and Ramadi and Mosul and parts of Baghdad. And of course the mainly
Shiite "Iraqi National Guard" units, never reliable, would
very nasty. But orders are orders, so the bureaucrats had to have a
plan. The most fundamental problem was political: if the occupation
forces were suddenly going to wage war on their Shiite allies they needed
a strategy for neutralising, or hopefully even winning over, the Sunni
and Baathist resistance.
a long shot, but if they could just get these folk to sit on their hands
while they dealt with Iran and the Iranian surrogates within Iraq, well,
the Coalition wouldn’t have to fight two enemies simultaneously.
problem having been grasped, the only issue was how to stampede the
Sunnis back into the arms of the occupation.
I surmise, is where the Askariya Mosque operation came in.
In a back
room in the Green Zone, where the hard men of the occupation gather
to make hard decisions, shrewd calculations would have been made. Blowing
up a much-revered Shia shrine – until now protected within a Sunni
area – and passing it off as Sunni terrorism, was guaranteed (as
much as anything could be) to incite a spontaneous wave of revenge against
Sunnis by the most backward and fanatical elements in the Shiite community
and to pit those people against more cautious and responsible Shia leaders.
If all went to plan, millions of Sunnis would suddenly see the greatest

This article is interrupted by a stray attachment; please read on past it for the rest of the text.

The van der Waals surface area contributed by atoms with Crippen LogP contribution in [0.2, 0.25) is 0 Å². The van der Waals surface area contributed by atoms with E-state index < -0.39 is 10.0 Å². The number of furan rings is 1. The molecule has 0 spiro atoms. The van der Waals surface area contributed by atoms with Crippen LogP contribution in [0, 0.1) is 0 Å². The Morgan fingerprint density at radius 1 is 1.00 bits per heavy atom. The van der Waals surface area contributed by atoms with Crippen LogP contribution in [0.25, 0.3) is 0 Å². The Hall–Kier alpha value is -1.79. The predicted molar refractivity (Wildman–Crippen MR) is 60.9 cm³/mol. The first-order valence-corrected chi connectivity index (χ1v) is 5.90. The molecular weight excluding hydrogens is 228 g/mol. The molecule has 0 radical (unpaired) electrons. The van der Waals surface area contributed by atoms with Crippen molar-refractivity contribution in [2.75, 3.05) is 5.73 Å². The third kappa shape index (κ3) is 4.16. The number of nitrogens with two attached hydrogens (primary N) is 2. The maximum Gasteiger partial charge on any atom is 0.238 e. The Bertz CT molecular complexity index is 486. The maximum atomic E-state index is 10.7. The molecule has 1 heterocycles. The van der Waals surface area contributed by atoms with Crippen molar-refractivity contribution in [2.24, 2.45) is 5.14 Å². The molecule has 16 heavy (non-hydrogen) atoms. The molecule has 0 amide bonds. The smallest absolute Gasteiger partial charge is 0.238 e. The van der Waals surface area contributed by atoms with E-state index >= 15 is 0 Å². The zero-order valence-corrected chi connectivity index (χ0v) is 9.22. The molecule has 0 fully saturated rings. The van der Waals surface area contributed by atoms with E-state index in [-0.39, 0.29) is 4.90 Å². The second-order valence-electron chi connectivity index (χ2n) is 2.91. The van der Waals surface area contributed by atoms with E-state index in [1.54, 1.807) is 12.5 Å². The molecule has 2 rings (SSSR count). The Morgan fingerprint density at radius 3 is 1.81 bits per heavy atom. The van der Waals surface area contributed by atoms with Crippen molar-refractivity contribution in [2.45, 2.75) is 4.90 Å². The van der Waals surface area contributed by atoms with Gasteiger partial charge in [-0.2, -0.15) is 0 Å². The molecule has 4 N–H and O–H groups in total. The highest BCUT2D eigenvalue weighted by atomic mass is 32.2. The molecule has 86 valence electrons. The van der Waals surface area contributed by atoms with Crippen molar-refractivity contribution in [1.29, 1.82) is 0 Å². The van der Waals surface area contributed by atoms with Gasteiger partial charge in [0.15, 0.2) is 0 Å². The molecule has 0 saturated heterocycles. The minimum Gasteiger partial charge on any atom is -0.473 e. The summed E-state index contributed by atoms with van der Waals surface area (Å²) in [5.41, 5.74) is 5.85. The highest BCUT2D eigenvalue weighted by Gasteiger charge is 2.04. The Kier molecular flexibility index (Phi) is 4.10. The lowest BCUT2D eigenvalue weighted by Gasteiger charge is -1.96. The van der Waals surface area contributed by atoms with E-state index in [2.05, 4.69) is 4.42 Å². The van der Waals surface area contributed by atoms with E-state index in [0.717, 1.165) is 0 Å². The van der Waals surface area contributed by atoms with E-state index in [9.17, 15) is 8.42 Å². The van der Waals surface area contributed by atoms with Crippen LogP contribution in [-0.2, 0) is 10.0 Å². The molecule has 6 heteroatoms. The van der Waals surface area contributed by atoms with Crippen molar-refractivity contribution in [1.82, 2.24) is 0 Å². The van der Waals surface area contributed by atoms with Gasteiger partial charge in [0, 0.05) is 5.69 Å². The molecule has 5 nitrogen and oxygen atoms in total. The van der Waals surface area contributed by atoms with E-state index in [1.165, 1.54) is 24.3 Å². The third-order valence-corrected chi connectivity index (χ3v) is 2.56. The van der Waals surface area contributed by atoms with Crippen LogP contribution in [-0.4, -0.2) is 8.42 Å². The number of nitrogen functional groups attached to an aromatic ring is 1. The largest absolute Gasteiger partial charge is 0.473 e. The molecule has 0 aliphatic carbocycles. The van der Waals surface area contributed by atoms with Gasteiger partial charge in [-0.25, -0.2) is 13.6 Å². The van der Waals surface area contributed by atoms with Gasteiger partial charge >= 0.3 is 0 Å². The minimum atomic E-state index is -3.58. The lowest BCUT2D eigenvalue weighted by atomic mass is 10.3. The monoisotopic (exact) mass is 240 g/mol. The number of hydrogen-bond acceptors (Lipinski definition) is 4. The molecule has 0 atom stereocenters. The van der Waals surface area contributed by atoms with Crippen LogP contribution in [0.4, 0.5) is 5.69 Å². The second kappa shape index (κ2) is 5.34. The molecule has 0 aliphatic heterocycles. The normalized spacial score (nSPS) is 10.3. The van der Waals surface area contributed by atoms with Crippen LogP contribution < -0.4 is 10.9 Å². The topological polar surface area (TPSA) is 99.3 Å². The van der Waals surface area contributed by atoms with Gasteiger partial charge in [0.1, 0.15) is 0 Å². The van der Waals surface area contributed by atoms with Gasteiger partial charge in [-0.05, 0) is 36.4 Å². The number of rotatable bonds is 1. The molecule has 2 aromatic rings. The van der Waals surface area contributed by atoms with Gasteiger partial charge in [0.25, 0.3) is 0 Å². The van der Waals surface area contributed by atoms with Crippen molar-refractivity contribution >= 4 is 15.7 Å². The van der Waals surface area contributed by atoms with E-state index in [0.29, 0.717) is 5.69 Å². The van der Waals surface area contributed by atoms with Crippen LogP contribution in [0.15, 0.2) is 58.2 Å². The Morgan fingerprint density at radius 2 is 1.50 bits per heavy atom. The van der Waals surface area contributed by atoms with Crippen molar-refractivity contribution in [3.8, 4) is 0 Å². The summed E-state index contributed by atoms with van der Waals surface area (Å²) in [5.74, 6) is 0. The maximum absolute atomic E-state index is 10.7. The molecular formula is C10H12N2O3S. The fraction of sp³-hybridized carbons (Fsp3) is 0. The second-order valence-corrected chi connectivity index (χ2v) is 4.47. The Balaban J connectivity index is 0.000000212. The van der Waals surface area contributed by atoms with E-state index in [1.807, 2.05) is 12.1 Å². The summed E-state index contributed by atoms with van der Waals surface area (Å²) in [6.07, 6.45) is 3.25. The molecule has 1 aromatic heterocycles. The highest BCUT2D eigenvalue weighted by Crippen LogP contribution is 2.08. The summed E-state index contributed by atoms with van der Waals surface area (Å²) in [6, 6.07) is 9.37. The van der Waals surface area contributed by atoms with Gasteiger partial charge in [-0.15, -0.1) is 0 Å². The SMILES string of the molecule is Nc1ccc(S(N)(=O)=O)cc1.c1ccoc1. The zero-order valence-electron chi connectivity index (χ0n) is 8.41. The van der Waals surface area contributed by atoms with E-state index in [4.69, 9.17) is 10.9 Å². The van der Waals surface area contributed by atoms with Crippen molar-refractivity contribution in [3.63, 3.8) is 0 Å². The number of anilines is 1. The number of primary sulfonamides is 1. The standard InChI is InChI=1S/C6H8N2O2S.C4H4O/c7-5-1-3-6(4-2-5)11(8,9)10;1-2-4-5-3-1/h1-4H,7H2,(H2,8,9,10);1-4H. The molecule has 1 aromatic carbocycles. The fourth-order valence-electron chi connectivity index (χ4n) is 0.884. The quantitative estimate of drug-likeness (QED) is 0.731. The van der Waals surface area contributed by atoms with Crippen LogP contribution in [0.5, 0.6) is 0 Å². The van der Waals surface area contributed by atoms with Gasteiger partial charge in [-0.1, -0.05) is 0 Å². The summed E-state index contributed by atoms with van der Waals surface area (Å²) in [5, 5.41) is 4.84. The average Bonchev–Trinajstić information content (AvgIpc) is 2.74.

threat coming not from the occupation, but from Iraqi Shiites and the
Tehran government and would remain neutral in the coming war between
the US and Iran.
light the bombing can be seen as the latest and most extreme ploy in
a strategy that’s been evolving for some months. The first signs
came with US attempts to negotiate with the resistance and win them
over to politics rather than armed resistance.
another artful divide-and-rule strategy, this time crafted to appeal
to Sunni fears and the hostility of secular Arab nationalists towards
of the Middle East is written in the blood of the various ethnic and
religious groups that allowed themselves to be conned by appeals to
old hatreds and short-term interests. If the resistance falls for it,
they’ll be fools, just as the Iranian leaders were fools not to
fight beside Iraq against the 2003 invasion. If the US is able to prevail
by brutally neutralising Iran with air power, it will then turn back
to deal with the Sunni and Baathist resistance and it will do so just